Slate tile is a natural, reasonably priced building material that can give your walls a distinctive and beautiful appearance. Applying slate tile to a vertical wall is a project that can be performed by diligent homeowners who don't mind doing some planning, using some elbow grease and getting a little messy.
Things You'll Need
2-gallon plastic bucket
Thin set mortar
Paint brush or rags
Wet tile saw
Tile spacers and wedges
Create Your Layout
Determine the size and pattern of the layout. Slate tiles are available in a variety of different sizes, including 2-inch, 4-inch, 6-inch, 12-inch, 16-inch and 24-inch squares. On a vertical surface, you generally won't want to go larger than 12 x 12-inch tiles.
Tile can be laid out straight or set on a diagonal. In addition, your layout could use a variety of different sizes. For example, you could do the bulk of the wall with 12 x 12-inch tiles set on a straight line, with a band of 6 x 6-inch tiles set diagonally.
If you can, draw your complete layout. Graph paper can be very helpful for this project. Seeing the plan drawn out on a piece of paper is good for determining the amount of material you will need, and where your cuts will fall. In addition, it helps you visualize the finished project, and determine whether or not the layout you are planning in your head will really look good on the wall.
Find your center line: When you start tiling, you should find the center line and lay out your tiles accordingly from there. The center line can either dissect your center tile, or it can mark the grout joint between two tiles; decide which pattern you like best.
Once you've found the center, use your plumb line to snap a chalk guideline to follow.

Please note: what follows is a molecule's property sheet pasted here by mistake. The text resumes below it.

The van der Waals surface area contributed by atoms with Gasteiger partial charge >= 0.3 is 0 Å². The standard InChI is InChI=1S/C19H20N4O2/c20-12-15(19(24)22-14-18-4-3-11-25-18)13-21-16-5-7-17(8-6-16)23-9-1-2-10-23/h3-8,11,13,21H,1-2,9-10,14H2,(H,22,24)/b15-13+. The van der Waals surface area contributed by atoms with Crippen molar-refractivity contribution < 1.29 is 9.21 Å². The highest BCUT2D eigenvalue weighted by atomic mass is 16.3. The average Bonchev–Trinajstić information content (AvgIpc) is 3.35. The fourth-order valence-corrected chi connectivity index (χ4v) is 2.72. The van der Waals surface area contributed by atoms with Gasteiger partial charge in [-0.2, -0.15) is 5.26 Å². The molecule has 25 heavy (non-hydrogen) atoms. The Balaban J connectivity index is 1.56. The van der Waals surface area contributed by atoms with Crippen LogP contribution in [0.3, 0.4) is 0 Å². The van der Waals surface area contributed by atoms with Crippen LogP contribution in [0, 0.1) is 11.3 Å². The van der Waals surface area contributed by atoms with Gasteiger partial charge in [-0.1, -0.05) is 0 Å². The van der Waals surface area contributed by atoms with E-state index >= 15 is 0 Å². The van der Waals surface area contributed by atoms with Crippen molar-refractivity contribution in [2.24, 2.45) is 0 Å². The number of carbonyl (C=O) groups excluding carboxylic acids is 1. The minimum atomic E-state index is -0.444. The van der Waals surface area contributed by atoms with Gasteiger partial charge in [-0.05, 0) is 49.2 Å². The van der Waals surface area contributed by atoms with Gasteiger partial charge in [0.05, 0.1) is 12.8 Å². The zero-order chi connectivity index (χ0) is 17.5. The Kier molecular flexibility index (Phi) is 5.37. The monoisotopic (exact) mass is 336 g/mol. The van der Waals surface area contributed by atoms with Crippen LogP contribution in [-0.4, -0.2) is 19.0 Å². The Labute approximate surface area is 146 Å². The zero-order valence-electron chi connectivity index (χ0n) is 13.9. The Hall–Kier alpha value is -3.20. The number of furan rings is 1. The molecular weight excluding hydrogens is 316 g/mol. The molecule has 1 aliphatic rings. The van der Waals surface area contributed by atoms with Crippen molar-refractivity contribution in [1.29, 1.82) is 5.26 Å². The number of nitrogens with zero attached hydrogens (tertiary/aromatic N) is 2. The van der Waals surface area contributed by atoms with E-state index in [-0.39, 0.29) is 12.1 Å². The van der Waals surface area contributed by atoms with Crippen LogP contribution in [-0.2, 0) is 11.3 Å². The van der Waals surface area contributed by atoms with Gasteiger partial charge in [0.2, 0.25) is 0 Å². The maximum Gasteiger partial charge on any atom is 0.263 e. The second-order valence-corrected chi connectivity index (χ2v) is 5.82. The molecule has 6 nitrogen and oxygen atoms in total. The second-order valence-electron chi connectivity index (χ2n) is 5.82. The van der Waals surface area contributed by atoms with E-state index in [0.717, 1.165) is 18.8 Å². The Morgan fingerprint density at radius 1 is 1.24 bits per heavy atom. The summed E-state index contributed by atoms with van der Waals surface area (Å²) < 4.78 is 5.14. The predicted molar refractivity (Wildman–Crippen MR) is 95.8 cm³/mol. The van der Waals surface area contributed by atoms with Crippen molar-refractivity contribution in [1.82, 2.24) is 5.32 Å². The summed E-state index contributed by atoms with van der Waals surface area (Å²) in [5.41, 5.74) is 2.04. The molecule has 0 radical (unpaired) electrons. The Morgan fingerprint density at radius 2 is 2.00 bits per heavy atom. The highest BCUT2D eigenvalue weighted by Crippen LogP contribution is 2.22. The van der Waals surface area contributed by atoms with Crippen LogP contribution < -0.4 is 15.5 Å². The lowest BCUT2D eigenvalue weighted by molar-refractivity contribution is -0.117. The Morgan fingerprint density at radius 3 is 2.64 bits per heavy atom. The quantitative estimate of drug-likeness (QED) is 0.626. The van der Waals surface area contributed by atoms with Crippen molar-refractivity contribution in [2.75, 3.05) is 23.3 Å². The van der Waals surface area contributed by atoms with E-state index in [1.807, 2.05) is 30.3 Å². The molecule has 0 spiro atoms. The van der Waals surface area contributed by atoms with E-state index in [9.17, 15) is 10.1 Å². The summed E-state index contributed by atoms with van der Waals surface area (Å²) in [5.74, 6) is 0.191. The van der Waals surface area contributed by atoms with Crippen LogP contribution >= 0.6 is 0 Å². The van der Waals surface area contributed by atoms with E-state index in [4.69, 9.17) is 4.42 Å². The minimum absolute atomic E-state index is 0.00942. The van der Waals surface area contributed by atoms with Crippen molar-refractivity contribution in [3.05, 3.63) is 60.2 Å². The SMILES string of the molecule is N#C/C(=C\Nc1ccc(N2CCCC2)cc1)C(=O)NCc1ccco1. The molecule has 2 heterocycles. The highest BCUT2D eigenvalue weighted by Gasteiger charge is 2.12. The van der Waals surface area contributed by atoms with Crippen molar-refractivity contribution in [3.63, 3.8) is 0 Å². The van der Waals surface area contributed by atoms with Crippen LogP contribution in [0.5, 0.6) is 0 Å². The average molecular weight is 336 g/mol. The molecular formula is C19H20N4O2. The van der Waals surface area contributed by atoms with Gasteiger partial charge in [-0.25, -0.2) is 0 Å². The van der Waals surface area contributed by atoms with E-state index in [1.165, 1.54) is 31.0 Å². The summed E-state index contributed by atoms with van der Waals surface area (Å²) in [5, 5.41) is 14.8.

You will almost inevitably have to cut some of the tiles to fit the wall space. These cut pieces should lay against the wall corners. With careful measurement, it is possible to pre-cut the tile before you lay it. This can be handy if you do not have access to a wet tile saw at your job site. But keep in mind that if your measurements are not exact, you may have to run down to the local tile store to use their saw.
When making your measurements, factor in 1/8 inch for each grout joint. It doesn't seem like much, but those joints add up!
Laying the Slate
Using a plastic bucket, mix your mortar. Put water in the bucket first, then add the mortar gradually until you find the right consistency. A strong stick can be used to mix mortar, but a mortar- and cement-mixing drill attachment can save you a lot of elbow grease. Keep in mind that mortar is thick and it can burn up your drill. Make sure you've got a powerful drill if you're going to mix mortar with it.
For laying tile on a wall, and especially if you are hanging larger tiles, mix the mortar slightly thicker than you might otherwise do. Add just enough water so that the mortar is mixed all the way through, but not so much that it is runny. When you hold a dollop of mortar on your margin trowel, turn the blade sideways. The mortar should cling to the trowel and only sag very slightly and slowly.
Notch trowels come in various sizes, so choose the right one for the size of the tile you are laying. The larger the tile, the deeper notch trowel you should use, because a deeper notch trowel applies a greater amount of mortar.
Using your notch trowel, spread the mortar on the portion of the wall where you are going to lay your first few tiles. A notch trowel typically has a notched side and a notched end, as well as a smooth side and end. For the first pass with the mortar, use the smooth side in order to apply a thick bed of mortar. The notched trowel is gauged so that when you are holding it at a 45-degree angle, just the right amount of mortar is allowed to remain on the surface. Hold the trowel at a 45-degree angle to the wall surface, and use the notched side or end in order to create a grooved bed of mortar. This is what you will lay the tile on.